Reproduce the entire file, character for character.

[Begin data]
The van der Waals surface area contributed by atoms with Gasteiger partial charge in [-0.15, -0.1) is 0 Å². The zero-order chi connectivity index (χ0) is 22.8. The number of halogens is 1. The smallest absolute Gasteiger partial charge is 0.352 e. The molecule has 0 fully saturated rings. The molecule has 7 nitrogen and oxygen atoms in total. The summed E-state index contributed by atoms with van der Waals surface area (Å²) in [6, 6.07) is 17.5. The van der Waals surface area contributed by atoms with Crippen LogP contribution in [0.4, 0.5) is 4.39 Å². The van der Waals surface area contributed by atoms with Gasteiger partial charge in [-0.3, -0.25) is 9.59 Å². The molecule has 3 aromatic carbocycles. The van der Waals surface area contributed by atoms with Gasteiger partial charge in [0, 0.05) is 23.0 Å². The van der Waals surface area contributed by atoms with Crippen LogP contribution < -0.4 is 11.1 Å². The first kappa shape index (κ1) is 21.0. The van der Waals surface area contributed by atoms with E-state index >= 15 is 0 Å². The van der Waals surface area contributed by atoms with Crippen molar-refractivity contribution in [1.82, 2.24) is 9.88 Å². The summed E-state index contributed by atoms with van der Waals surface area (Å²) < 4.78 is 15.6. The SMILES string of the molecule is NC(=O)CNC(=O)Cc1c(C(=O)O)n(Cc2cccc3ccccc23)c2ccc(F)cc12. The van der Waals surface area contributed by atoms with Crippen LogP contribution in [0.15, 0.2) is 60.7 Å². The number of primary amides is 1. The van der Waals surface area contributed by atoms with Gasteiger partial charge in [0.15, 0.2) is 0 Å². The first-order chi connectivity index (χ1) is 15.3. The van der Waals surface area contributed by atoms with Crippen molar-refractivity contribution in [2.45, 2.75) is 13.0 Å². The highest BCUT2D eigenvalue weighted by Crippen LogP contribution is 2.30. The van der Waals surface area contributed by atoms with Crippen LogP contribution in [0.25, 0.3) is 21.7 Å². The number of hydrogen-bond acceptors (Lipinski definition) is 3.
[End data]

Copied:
The van der Waals surface area contributed by atoms with Gasteiger partial charge in [-0.15, -0.1) is 0 Å². The zero-order chi connectivity index (χ0) is 22.8. The number of halogens is 1. The smallest absolute Gasteiger partial charge is 0.352 e. The molecule has 0 fully saturated rings. The molecule has 7 nitrogen and oxygen atoms in total. The summed E-state index contributed by atoms with van der Waals surface area (Å²) in [6, 6.07) is 17.5. The van der Waals surface area contributed by atoms with Crippen LogP contribution in [0.4, 0.5) is 4.39 Å². The van der Waals surface area contributed by atoms with Gasteiger partial charge in [-0.3, -0.25) is 9.59 Å². The molecule has 3 aromatic carbocycles. The van der Waals surface area contributed by atoms with Gasteiger partial charge in [0, 0.05) is 23.0 Å². The van der Waals surface area contributed by atoms with Crippen LogP contribution < -0.4 is 11.1 Å². The first kappa shape index (κ1) is 21.0. The van der Waals surface area contributed by atoms with E-state index >= 15 is 0 Å². The van der Waals surface area contributed by atoms with Crippen molar-refractivity contribution in [1.82, 2.24) is 9.88 Å². The summed E-state index contributed by atoms with van der Waals surface area (Å²) < 4.78 is 15.6. The SMILES string of the molecule is NC(=O)CNC(=O)Cc1c(C(=O)O)n(Cc2cccc3ccccc23)c2ccc(F)cc12. The van der Waals surface area contributed by atoms with Crippen LogP contribution in [0.15, 0.2) is 60.7 Å². The number of primary amides is 1. The van der Waals surface area contributed by atoms with Gasteiger partial charge in [0.15, 0.2) is 0 Å². The first-order chi connectivity index (χ1) is 15.3. The van der Waals surface area contributed by atoms with Crippen molar-refractivity contribution in [2.45, 2.75) is 13.0 Å². The highest BCUT2D eigenvalue weighted by Crippen LogP contribution is 2.30. The van der Waals surface area contributed by atoms with Crippen LogP contribution in [0.25, 0.3) is 21.7 Å². The number of hydrogen-bond acceptors (Lipinski definition) is 3.